Today I’m going to walk you through the process of creating a supplemental warp pattern starting with a standard weaving draft. This whole adventure started with this inspiration photo. It was posted in one of my weaving groups and I fell in love with it; the texture and the pattern would fit perfectly in with our living room. However, I had no idea how to achieve this look so I started looking in to different weaving techniques and discovered supplemental weaving. Supplemental weaving is a combination of plain weave with a second warp sitting on top so there are strips of pattern that run lengthwise along the cloth.
The supplemental weave pattern will sit on top of a background of plain weave, meaning you will need 2 extra shafts than the pattern calls for to thread the plain weave.
You do not need a loom with a second back beam to try out supplemental weaving, but there are a few things to consider before getting started. The supplemental weave pattern will sit on top of a background of plain weave, meaning you will need 2 extra shafts than the pattern calls for to thread the plain weave. I have an 8 shaft loom, so I can only use 4 shaft patterns for supplemental weaves.
Another thing to consider is if you want your supplemental pattern threads to be a different weight than the plain weave. I did, which adds a lot of extra texture to the cloth, but creates a little more work in the planning and sampling phases.
I’m going to cover two examples: the first will be the one on my loom. The pattern starts with a tabby included and will use two different yarn weights. The second will have no tabby and the same weight yarn for background and supplemental warps.
Example 1: Orientating Pattern
The pattern I chose to start with was Swedish Diamond I (p.130) from “A Handweaver’s Pattern Book” by Marguerite Davison. The draft already has a tabby included AND I decided to turn the draft. This means almost all the pattern manipulation is already complete.
It’s not necessary to turn a pattern for supplemental weaving, but I chose to do so because I thought the pattern looked better turned. To turn a draft you’ll have to rotate the tie-up and treadling clockwise 90 degrees. The threading is then rotated counter clockwise 90 degrees to essentially flip the treadling and threading positions.
In general, for supplemental weaving, the tabby needs to be moved from a left or right position in the tie-up to a top or bottom position. This is why you will always need two additional shafts. Instead of weaving the tabby using treadles, the tabby will be incorporated into the pattern heddles.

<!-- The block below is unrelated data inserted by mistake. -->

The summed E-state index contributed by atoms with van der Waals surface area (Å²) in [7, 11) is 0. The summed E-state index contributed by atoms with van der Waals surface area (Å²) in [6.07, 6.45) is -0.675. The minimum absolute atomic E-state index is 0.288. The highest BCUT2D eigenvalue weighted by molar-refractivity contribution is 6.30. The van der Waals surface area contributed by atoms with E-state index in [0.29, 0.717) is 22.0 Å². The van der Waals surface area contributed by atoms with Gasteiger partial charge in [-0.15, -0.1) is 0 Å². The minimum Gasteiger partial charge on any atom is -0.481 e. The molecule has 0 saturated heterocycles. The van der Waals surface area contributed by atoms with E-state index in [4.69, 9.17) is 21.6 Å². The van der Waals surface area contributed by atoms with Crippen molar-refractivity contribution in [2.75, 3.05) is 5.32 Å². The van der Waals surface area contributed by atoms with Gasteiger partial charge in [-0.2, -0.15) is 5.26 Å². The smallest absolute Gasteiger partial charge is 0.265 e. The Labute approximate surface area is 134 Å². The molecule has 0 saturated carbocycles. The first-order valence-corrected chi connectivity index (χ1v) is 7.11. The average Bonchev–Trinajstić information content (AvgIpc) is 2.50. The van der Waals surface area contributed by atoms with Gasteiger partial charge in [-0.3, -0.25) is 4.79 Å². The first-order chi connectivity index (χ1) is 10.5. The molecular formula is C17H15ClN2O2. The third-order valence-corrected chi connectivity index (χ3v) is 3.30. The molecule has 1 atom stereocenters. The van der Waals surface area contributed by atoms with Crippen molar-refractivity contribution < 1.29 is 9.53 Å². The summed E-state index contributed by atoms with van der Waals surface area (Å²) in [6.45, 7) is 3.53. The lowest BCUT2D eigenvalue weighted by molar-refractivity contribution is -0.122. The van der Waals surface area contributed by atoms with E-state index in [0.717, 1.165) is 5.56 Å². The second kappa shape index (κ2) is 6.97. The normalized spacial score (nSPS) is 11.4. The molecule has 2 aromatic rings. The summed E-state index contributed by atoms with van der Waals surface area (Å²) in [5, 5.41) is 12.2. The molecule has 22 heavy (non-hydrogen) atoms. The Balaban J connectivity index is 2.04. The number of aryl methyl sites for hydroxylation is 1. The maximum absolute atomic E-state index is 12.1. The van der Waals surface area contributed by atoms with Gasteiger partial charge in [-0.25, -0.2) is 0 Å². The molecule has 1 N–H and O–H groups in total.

Example 1: Incorporating the Supplemental Warp into the Pattern
Remember when I mentioned that the background plain weave goes across the entire warp? This means that the heddles for the plain weave are going to be interspersed between the pattern heddles. If you choose to use the same weight yarn for both warps, then there will be a 1 to 1 heddle ratio for supplemental warp and plain weave warp.
If you choose to use the same weight yarn for both warps, then there will be a 1 to 1 heddle ratio for supplemental warp and plain weave warp.
However, I wanted my supplemental warp to be much thicker. I ended up warping it at 8 epi, while the plain weave was warped at 16 epi. I found the easiest way to figure out the heddle threading was to draw it out. My ends per inch ended up making it easy: for every 2 plain weave heddles I needed 1 pattern heddle.
The last thing to do to the pattern was add a second section that used an alternate threading for the Swedish Diamond draft that created a squiggly line. This allowed me to treadle one draft and weave two patterns. Between the sections of supplemental warp I simply threaded the background warp only.
Example 2: Orientating Pattern
The second example is a pattern that does not have a tabby included, I will not be turning the pattern, and I will draft it with the same size yarn for the plain weave and the supplemental warp. From what I can tell, if the pattern you’re interested in using has a tabby, you will need to turn the pattern for it to work as a supplemental weave.
The pattern I chose is “Simplified Damask I” (p. 52) also from Marguerite Davison’s book. The main change that needs to occur to make this pattern weavable with a supplemental warp is adding plain weave to the tie-up and the threading. You can see in the draft, there’s plain weave on shafts 5 and 6.
Example 2: Incorporating the Supplemental Warp into the Pattern
Since this example is using the same weight yarn for both warps, it’s safe to assume the heddles are going to be threaded 1:1. I’ve written this draft with shafts 5 and 6 being the plain weave threads distributed every other between the supplemental pattern warp.
The next phase of the project is weaving! If you want to learn more about dressing a loom with a supplemental warp, please check out my YouTube video. I hope this walk-through helps you tackle supplemental weaving.